4. Determine the rules that will shape your policy
Beyond complying with laws in your area, you have the flexibility to design the policy that best accommodates and incentives your workers. In addition to determining how many hours or days your employees can take off of work and—if applicable—at what rate that time will be earned, you can also decide whether and how much paid leave time can “roll over” from one year to the next, and if employees can “cash out” on unused paid leave upon leaving the company.
Remember that your policy can be flexible. To cut down on costs, you could consider taking a flexible approach with your paid leave policy. Options include offering the benefit only to full-time and not part-time employees, or extending it to employees once they’ve been with the company for a certain amount of time. You can also pro-rate leave allowances for part time employees. For example, if a part-time employee works 20 hours per week, compared to full-time employees who work 40, that part-time worker can access or accrue paid leave at 50 percent of the rate at which full-time workers access or accrue it.
5. Simplify administration with benefits software and online platforms
Tech tools and solutions designed to help business owners manage employee benefits have made setup and administration of paid leave policies much simpler. Online and software platforms like Justworks, Gusto, and Quickbooks, among others, can help you design your policy, offer it to employees, and manage time off requests.
It’s OK to ask for help
For more information on coronavirus, and to stay up to date on developments and ways to protect yourself and your business, make sure to consult trusted resources. The CDC has up-to-date information online, as does OSHA. Your state or local Department of Health and Human Services is also a great resource.
For more information on how to protect any paid leave policy from abuse, or suggestions on finding temporary workers if you need them, you can find more information on PCV’s Good Jobs, Good Business website. If you’d like additional guidance, free advisors can be found through places like our BusinessAdvising.org platform which connects small business owners like you with experienced pro bono business advisors who can offer advice on topics including HR, marketing, and other small business concerns. PCV also has a rebate program for small business owners in our lending portfolio who make improvements in the Good Jobs framework.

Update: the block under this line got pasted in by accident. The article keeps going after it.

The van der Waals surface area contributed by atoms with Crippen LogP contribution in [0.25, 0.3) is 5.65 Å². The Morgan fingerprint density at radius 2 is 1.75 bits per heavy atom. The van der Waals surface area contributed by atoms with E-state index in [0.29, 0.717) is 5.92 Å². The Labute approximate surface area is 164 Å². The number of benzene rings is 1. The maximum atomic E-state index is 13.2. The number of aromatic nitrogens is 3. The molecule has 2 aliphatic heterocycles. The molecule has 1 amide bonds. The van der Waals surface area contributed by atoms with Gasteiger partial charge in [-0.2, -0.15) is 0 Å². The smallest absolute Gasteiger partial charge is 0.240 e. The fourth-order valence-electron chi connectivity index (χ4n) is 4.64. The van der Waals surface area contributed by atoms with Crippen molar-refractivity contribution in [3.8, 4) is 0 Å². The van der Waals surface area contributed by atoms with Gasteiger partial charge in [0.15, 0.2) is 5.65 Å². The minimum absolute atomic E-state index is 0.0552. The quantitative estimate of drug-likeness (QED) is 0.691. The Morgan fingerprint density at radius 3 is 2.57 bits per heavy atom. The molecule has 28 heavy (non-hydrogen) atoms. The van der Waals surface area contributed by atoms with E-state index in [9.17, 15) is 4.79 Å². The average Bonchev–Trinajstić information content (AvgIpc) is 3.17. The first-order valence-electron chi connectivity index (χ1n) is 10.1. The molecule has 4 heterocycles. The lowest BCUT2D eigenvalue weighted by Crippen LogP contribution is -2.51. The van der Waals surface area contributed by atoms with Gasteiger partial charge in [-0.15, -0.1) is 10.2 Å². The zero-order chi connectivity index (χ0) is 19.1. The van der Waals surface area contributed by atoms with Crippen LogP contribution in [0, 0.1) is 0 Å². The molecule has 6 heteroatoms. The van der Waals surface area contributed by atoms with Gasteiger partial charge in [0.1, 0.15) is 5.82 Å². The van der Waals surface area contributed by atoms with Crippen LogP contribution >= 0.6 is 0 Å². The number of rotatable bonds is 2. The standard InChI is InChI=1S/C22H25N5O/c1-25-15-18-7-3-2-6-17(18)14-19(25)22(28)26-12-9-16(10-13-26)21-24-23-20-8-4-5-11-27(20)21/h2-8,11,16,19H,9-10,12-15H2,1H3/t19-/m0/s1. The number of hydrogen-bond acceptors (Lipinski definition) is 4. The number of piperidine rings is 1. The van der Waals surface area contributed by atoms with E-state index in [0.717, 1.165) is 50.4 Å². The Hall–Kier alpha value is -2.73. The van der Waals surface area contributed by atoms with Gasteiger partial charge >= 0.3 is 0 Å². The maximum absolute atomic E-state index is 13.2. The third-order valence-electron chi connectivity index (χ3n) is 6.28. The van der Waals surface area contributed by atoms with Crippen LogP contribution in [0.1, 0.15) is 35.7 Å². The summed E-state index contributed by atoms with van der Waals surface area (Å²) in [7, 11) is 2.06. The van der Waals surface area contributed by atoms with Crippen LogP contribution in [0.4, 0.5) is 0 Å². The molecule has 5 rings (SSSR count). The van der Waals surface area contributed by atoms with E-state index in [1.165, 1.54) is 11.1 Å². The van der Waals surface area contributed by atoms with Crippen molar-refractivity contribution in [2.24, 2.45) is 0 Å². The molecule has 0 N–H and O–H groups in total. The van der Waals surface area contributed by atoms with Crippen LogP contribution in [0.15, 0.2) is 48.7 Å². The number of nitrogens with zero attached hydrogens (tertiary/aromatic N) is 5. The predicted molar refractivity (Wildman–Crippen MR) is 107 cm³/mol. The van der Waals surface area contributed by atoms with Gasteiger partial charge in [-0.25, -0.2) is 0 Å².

Small business owners are trying to find a way to make paid leave a reality all across the country. Bora Architects, a Portland-based architecture firm, successfully created a paid family leave program after finding that replacing an employee would be twice as expensive as offering paid time off. It’s good to see major employers like Apple, Google, Walmart and national restaurant chains like Olive Garden expanding paid leave and paid time off during this time. Even major sports leagues like the NBA are doing the right things and creating plans and funds to pay arena workers during the stoppage. Cities like New York City require 5 days of paid leave for all hourly workers; and U.S. Treasury is helping to advance funds to employers for paid sick leave.
If you are a small business who already provides paid leave or sick leave for your workers as part of your #goodjobsagenda, or is doing so in this public health emergency, we’d like to hear from you. Share your story with us on Twitter at @PCVtweets
If you are an HR professional interested in joining PCV’s first cohort of the Good Jobs, Good Business Advisors, please reach out to email@example.com.
PCV is continuing to gather resources to share with our small business community through this hard time; please watch our social media, and future newsletters for some that may be relevant for you.
About Pacific Community Ventures
Pacific Community Ventures is a nonprofit community development financial institution (CDFI) that envisions a world of thriving communities where everyone has a fair shake. PCV’s mission is to invest in small businesses, create good jobs for working people, and make markets work for social good. PCV achieves this mission through a combination of fair lending, free mentorship, skilled volunteerism, social impact measurement and management tools, and field-building research. You can follow PCV on Twitter at @PCVtweets.